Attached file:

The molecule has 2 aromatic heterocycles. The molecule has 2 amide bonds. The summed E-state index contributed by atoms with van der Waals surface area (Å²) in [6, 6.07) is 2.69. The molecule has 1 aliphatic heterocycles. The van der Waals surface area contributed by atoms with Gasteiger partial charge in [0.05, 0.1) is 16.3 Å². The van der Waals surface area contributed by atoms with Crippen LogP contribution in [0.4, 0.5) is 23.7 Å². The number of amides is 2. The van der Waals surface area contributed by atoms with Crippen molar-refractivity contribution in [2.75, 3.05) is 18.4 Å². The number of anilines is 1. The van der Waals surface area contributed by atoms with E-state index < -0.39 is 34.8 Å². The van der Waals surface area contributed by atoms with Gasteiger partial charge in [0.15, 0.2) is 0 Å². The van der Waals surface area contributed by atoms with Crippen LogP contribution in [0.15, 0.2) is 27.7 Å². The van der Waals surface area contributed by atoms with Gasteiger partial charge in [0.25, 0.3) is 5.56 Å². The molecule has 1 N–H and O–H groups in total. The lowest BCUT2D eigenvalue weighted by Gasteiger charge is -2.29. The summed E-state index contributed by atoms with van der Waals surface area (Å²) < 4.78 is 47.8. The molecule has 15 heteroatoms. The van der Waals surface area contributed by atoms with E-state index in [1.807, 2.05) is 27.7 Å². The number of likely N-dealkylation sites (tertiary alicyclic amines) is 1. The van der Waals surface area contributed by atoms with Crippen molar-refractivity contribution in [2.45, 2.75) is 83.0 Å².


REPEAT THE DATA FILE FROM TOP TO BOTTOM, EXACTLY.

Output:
The molecule has 2 aromatic heterocycles. The molecule has 2 amide bonds. The summed E-state index contributed by atoms with van der Waals surface area (Å²) in [6, 6.07) is 2.69. The molecule has 1 aliphatic heterocycles. The van der Waals surface area contributed by atoms with Gasteiger partial charge in [0.05, 0.1) is 16.3 Å². The van der Waals surface area contributed by atoms with Crippen LogP contribution in [0.4, 0.5) is 23.7 Å². The number of amides is 2. The van der Waals surface area contributed by atoms with Crippen molar-refractivity contribution in [2.75, 3.05) is 18.4 Å². The number of anilines is 1. The van der Waals surface area contributed by atoms with E-state index < -0.39 is 34.8 Å². The van der Waals surface area contributed by atoms with Gasteiger partial charge in [0.15, 0.2) is 0 Å². The van der Waals surface area contributed by atoms with Crippen LogP contribution in [0.15, 0.2) is 27.7 Å². The van der Waals surface area contributed by atoms with Gasteiger partial charge in [0.25, 0.3) is 5.56 Å². The molecule has 1 N–H and O–H groups in total. The lowest BCUT2D eigenvalue weighted by Gasteiger charge is -2.29. The summed E-state index contributed by atoms with van der Waals surface area (Å²) < 4.78 is 47.8. The molecule has 15 heteroatoms. The van der Waals surface area contributed by atoms with E-state index in [1.807, 2.05) is 27.7 Å². The number of likely N-dealkylation sites (tertiary alicyclic amines) is 1. The van der Waals surface area contributed by atoms with Crippen molar-refractivity contribution in [2.45, 2.75) is 83.0 Å².